Moi? Well, like I told my friend Maggie a while back while she was going through an emergency? I Chatted like a Magpie! Made small jokes or references. I would have the contraction from HELL and hold my breath/work tthrough it in silence and THEN continue my mundane conversation with Bob. For heavens sakes, he was driving me 30 some miles in the MIDDLE OF THE NIGHT and I was ready to give birth and was just concentrating on GETTING SHELL there!

Well? We made it! He didn't have to deliver a baby on the side of Interstate 5-the freeway that runs from Canada to Mexico! He'd DONE it!
He pulled into the Emergency entrance and I FLEW out of the car...and he, sitting in the driver's seat said,,,,,,,,and this is one of the cutest, most befuddled sentences I have ever heard in my WHOLE life! Think Boston, think "Pak your Cah" ,,,,,,,,,,,and Bob, the dear dear that I had come to know and love, the man that made my mother laugh, and smile and hold hands SAID, "Well....We gotya Heyah" (Translation for those not familiar with a Bostonian accent, "Well, we got you here!" ) At which point, after I had grabbed my overnight case off the back seat, HE DROVE AWAY!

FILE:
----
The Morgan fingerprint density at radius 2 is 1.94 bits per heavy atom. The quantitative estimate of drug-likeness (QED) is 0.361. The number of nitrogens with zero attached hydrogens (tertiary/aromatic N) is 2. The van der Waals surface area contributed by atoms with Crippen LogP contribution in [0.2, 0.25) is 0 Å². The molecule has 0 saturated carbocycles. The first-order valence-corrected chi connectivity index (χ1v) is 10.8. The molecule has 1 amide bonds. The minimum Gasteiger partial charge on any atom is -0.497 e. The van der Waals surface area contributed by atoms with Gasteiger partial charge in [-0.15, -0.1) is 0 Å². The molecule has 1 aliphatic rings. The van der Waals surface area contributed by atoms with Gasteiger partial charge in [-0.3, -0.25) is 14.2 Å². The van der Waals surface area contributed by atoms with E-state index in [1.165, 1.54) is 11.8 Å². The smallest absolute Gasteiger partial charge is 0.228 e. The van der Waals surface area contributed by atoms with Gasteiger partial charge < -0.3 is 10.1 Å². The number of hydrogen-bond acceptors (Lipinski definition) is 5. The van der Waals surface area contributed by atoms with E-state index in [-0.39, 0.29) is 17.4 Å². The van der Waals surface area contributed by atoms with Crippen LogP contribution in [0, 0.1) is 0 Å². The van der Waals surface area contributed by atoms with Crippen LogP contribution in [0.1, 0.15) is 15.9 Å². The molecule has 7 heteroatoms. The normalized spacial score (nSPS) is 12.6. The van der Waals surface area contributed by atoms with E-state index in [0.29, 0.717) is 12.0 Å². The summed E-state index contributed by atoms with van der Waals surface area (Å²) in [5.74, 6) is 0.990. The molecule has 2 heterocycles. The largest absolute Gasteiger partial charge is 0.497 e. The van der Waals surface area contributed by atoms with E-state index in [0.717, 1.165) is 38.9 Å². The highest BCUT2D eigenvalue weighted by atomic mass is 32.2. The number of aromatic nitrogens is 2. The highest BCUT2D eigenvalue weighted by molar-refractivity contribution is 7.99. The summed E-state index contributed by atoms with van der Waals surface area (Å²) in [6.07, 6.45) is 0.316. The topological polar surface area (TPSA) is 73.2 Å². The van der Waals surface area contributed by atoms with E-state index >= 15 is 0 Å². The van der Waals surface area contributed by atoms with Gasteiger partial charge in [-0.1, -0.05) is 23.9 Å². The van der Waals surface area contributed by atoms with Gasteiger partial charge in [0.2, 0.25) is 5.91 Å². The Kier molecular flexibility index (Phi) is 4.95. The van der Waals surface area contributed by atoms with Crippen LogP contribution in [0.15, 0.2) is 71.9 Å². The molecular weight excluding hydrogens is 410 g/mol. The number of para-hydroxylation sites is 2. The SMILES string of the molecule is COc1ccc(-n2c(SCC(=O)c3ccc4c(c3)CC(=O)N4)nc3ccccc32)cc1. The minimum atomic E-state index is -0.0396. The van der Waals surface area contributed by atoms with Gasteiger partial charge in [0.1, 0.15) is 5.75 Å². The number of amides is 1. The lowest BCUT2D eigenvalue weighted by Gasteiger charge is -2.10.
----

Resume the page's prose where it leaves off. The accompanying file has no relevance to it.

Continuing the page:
Stunned? Flabergasted? Overwhelmed? Oh YEAH! I'm left standing by the curb of the hospital ready to give birth and he, my ROCK, DRIVES off!

Fortunately, I'd called a dear, old school friend who lived close to the hospital prior to leaving my home,,,,and she was there to great me in the emergency lobby.

Andrew was born 90 minutes from when I had placed the call to my doc!I was whisked in and although they gave me drugs,,,they didn't take, TOO FAST of a delivery!

I STILL, to this day,, laugh and smile about being "left at the curb." But in the aftermath? Bob,,,,,,,a working man all his life, was never part of his own Grandkid's births. He'd had a mission,,,,,get me to the hospital, which he did, and he did well. His job was Done!